|Amazing Spider-Man 2: About The Production & New York|
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ABOUT THE PRODUCTION AND SHOOTING IN NEW YORK
“New York City always was and always will be Peter Parker/Spider-Man’s domain – through birth, through growing up, through high school and the famous Empire State University,” says Arad. “Shooting the entire movie in New York was a unique opportunity to capture the sights and sounds of Peter’s world. The idea was to use authenticity and make audiences the world over feel as they themselves are joining in his journey in the city.”
The Amazing Spider-Man 2 is the first film in the Spider-Man franchise to shoot entirely in New York State. “Spider-Man is from New York City and his story is a story of New York City,” says Webb. “So to be able to shoot in our actual locations, instead of doubling it on a backlot, was really appealing.”
In addition to filming on location in New York City and Rochester, New York, the production shot on stages on Long Island and Brooklyn – comprising the largest stage footprint ever seen in the Empire State. In fact, according to the Governor of the State of New York, Andrew Cuomo, The Amazing Spider-Man 2 was the largest film to ever shoot in New York State.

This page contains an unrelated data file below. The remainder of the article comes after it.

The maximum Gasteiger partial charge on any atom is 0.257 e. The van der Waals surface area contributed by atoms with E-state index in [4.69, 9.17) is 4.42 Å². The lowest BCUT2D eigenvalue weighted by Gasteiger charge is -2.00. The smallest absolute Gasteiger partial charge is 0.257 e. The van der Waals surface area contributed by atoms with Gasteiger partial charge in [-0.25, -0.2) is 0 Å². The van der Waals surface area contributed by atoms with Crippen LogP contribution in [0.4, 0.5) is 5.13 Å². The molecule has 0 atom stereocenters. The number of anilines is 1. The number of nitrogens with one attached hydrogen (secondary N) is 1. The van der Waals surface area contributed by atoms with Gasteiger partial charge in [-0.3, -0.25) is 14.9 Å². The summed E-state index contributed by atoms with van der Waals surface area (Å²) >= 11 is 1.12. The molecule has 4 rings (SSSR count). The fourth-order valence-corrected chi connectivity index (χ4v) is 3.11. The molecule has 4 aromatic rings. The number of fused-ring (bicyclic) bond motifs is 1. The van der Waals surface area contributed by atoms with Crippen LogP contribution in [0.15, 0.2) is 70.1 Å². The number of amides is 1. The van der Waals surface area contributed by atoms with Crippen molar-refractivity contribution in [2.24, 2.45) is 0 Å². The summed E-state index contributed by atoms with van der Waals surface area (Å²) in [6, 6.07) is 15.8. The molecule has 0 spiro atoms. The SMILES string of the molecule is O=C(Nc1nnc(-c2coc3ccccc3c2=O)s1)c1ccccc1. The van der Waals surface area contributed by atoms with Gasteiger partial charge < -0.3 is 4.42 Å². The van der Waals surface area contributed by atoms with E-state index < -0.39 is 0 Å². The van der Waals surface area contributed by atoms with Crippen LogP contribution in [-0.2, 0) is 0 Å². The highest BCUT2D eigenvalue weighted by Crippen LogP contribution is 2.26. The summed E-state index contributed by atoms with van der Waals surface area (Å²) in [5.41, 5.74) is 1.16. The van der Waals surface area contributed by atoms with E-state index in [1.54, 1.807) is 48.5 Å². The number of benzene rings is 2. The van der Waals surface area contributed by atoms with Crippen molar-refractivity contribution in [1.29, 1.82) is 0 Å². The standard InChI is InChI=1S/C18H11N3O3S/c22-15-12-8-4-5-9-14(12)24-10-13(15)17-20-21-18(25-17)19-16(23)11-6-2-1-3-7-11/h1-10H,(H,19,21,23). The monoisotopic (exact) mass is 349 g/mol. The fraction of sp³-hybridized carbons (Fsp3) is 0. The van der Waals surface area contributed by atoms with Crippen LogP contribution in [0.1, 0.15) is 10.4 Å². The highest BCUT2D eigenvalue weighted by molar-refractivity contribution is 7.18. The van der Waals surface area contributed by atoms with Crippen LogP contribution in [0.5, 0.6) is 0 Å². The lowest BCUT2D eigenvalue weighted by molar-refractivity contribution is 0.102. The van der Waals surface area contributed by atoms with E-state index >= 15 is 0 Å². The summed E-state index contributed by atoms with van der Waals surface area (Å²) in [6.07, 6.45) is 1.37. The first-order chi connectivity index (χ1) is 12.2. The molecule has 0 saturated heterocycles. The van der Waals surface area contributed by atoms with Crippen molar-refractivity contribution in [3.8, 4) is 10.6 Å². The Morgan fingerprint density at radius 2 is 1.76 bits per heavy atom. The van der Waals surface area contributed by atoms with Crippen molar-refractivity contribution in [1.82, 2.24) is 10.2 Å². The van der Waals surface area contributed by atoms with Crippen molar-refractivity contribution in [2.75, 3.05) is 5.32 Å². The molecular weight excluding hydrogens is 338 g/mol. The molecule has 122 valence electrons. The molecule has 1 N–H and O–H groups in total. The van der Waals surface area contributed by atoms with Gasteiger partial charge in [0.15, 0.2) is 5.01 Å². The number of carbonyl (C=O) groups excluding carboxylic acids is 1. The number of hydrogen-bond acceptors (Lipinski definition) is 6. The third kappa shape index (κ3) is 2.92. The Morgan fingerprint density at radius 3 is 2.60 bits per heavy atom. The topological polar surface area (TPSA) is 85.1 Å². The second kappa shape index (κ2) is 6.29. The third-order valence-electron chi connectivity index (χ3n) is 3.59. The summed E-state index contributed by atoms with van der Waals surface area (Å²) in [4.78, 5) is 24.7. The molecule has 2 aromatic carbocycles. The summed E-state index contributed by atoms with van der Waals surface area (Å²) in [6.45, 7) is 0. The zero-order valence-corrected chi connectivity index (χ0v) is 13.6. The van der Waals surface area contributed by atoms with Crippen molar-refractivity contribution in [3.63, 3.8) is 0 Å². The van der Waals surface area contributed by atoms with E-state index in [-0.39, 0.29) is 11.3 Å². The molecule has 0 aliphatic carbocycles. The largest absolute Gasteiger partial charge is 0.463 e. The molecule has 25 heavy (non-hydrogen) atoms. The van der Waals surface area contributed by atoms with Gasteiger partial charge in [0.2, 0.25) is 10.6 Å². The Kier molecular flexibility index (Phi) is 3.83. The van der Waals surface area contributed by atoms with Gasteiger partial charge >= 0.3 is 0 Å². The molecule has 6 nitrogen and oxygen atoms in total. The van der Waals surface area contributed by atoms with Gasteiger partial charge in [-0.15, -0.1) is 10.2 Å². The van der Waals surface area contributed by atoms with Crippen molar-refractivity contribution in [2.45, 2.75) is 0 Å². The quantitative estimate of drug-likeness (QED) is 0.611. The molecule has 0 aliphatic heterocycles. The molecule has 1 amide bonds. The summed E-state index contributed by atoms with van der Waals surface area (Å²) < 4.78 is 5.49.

The film’s production designer, Mark Friedberg – a New Yorker himself – was especially excited by the prospect of shooting on his home turf. “I believe in the crews. I believe it brings a lot of energy to our creative process. And I believe it help us tell this story – it’s a New York story and we were able to make New York part of the storytelling. Spider-Man is a particular kind of superhero for the kinds of people that we are,” he says.
While shooting all over New York, the production drew thousands of spectators who were eager to spot their local hero in action. “New Yorkers respond to Spider-Man with such love and joy,” says Andrew Garfield. “It just gets everyone out. Out of their apartments, out of their houses, out of their shops, and it gets everyone screaming and dancing. Spider-Man their character. He belongs to them. He belongs to the city. So it felt right to be there.”
“People come from far and wide to see a Spider-Man movie being shot, because it’s such a New York story, and such a big production,” adds Emma Stone. “He’s such a beloved character and you really feel that in the city.”
Garfield also took the opportunity, when he could, to get out among the New Yorkers. “There was a great moment in between takes. I went and played some basketball with some kids in my Spider-Man costume,” Garfield remembers. “That was fun for me. I had half an hour to kill and I saw them playing a pick-up game on the blacktop, so I thought I’d join them. That was really, really fun – one of my favorite moments…”
Of course, like all self-respecting New Yorkers, those kids took it in stride. “They were just like, ‘Yeah, we’re playing basketball with Spider-Man, whatever,’” Garfield laughs.
Friedberg says that because Peter Parker’s home is outside Manhattan, moviegoers will experience a rarely seen side of New York. “New York is not just Midtown – it’s Queens, it’s Brooklyn, it’s DUMBO, it’s the bridges and tunnels – in fact, Spider-Man leaves a message for Gwen on the side of the bridge from under the FDR. There are neighborhoods that don’t get a lot of exploration on film – places you’d never think to go if you were only shooting in New York for two weeks.”